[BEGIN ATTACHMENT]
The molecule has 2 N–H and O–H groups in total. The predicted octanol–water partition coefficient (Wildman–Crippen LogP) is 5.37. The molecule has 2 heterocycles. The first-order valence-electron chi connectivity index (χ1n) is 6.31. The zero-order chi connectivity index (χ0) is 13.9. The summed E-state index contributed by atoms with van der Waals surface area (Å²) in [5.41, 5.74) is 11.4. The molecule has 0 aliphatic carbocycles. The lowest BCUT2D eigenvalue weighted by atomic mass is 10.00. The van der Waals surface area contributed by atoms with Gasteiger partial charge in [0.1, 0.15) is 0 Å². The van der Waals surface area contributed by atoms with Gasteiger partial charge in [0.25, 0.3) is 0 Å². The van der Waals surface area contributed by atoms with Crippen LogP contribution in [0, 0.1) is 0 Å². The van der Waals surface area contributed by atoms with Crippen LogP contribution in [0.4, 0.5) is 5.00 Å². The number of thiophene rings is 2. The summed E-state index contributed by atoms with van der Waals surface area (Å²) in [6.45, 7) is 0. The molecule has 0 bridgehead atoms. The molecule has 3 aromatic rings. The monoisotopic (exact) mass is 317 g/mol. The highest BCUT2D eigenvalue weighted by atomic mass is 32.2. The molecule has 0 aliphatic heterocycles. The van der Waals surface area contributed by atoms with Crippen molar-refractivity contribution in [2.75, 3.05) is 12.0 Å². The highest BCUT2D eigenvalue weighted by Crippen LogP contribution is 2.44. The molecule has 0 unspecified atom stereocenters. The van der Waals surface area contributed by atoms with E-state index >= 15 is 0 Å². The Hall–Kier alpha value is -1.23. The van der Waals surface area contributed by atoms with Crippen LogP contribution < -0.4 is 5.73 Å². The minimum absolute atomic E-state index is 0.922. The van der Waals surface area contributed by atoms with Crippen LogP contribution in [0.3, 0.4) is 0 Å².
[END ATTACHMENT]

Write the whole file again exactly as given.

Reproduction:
The molecule has 2 N–H and O–H groups in total. The predicted octanol–water partition coefficient (Wildman–Crippen LogP) is 5.37. The molecule has 2 heterocycles. The first-order valence-electron chi connectivity index (χ1n) is 6.31. The zero-order chi connectivity index (χ0) is 13.9. The summed E-state index contributed by atoms with van der Waals surface area (Å²) in [5.41, 5.74) is 11.4. The molecule has 0 aliphatic carbocycles. The lowest BCUT2D eigenvalue weighted by atomic mass is 10.00. The van der Waals surface area contributed by atoms with Gasteiger partial charge in [0.1, 0.15) is 0 Å². The van der Waals surface area contributed by atoms with Gasteiger partial charge in [0.25, 0.3) is 0 Å². The van der Waals surface area contributed by atoms with Crippen LogP contribution in [0, 0.1) is 0 Å². The van der Waals surface area contributed by atoms with Crippen LogP contribution in [0.4, 0.5) is 5.00 Å². The number of thiophene rings is 2. The summed E-state index contributed by atoms with van der Waals surface area (Å²) in [6.45, 7) is 0. The molecule has 0 bridgehead atoms. The molecule has 3 aromatic rings. The monoisotopic (exact) mass is 317 g/mol. The highest BCUT2D eigenvalue weighted by atomic mass is 32.2. The molecule has 0 aliphatic heterocycles. The van der Waals surface area contributed by atoms with Crippen molar-refractivity contribution in [2.75, 3.05) is 12.0 Å². The highest BCUT2D eigenvalue weighted by Crippen LogP contribution is 2.44. The molecule has 0 unspecified atom stereocenters. The van der Waals surface area contributed by atoms with E-state index >= 15 is 0 Å². The Hall–Kier alpha value is -1.23. The van der Waals surface area contributed by atoms with Crippen LogP contribution < -0.4 is 5.73 Å². The minimum absolute atomic E-state index is 0.922. The van der Waals surface area contributed by atoms with Crippen LogP contribution in [0.3, 0.4) is 0 Å².